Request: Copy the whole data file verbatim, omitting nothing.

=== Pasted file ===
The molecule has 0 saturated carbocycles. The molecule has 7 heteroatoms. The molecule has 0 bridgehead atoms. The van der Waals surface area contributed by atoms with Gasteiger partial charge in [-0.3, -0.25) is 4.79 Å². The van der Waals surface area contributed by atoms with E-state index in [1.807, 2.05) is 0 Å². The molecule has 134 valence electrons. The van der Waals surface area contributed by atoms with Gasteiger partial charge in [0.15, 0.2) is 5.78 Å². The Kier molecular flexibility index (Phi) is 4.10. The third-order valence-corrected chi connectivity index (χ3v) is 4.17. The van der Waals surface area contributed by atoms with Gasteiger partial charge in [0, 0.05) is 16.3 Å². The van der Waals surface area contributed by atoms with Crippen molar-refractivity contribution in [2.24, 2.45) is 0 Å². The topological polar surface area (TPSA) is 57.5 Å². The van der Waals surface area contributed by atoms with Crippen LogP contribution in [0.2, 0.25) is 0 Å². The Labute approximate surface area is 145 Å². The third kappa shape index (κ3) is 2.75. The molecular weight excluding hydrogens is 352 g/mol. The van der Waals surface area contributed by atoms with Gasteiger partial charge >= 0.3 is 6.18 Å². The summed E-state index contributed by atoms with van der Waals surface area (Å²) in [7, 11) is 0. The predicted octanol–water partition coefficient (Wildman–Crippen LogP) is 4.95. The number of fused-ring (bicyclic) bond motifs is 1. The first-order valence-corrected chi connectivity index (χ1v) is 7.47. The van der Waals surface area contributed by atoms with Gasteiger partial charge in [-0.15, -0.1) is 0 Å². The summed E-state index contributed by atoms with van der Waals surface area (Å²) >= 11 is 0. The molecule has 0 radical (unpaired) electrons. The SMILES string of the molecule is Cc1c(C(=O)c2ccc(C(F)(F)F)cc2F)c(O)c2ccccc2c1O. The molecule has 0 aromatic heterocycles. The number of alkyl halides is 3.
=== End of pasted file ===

The molecule has 0 saturated carbocycles. The molecule has 7 heteroatoms. The molecule has 0 bridgehead atoms. The van der Waals surface area contributed by atoms with Gasteiger partial charge in [-0.3, -0.25) is 4.79 Å². The van der Waals surface area contributed by atoms with E-state index in [1.807, 2.05) is 0 Å². The molecule has 134 valence electrons. The van der Waals surface area contributed by atoms with Gasteiger partial charge in [0.15, 0.2) is 5.78 Å². The Kier molecular flexibility index (Phi) is 4.10. The third-order valence-corrected chi connectivity index (χ3v) is 4.17. The van der Waals surface area contributed by atoms with Gasteiger partial charge in [0, 0.05) is 16.3 Å². The van der Waals surface area contributed by atoms with Crippen molar-refractivity contribution in [2.24, 2.45) is 0 Å². The topological polar surface area (TPSA) is 57.5 Å². The van der Waals surface area contributed by atoms with Crippen LogP contribution in [0.2, 0.25) is 0 Å². The Labute approximate surface area is 145 Å². The third kappa shape index (κ3) is 2.75. The molecular weight excluding hydrogens is 352 g/mol. The van der Waals surface area contributed by atoms with Gasteiger partial charge >= 0.3 is 6.18 Å². The summed E-state index contributed by atoms with van der Waals surface area (Å²) in [7, 11) is 0. The predicted octanol–water partition coefficient (Wildman–Crippen LogP) is 4.95. The number of fused-ring (bicyclic) bond motifs is 1. The first-order valence-corrected chi connectivity index (χ1v) is 7.47. The van der Waals surface area contributed by atoms with Gasteiger partial charge in [-0.15, -0.1) is 0 Å². The summed E-state index contributed by atoms with van der Waals surface area (Å²) >= 11 is 0. The molecule has 0 radical (unpaired) electrons. The SMILES string of the molecule is Cc1c(C(=O)c2ccc(C(F)(F)F)cc2F)c(O)c2ccccc2c1O. The molecule has 0 aromatic heterocycles. The number of alkyl halides is 3.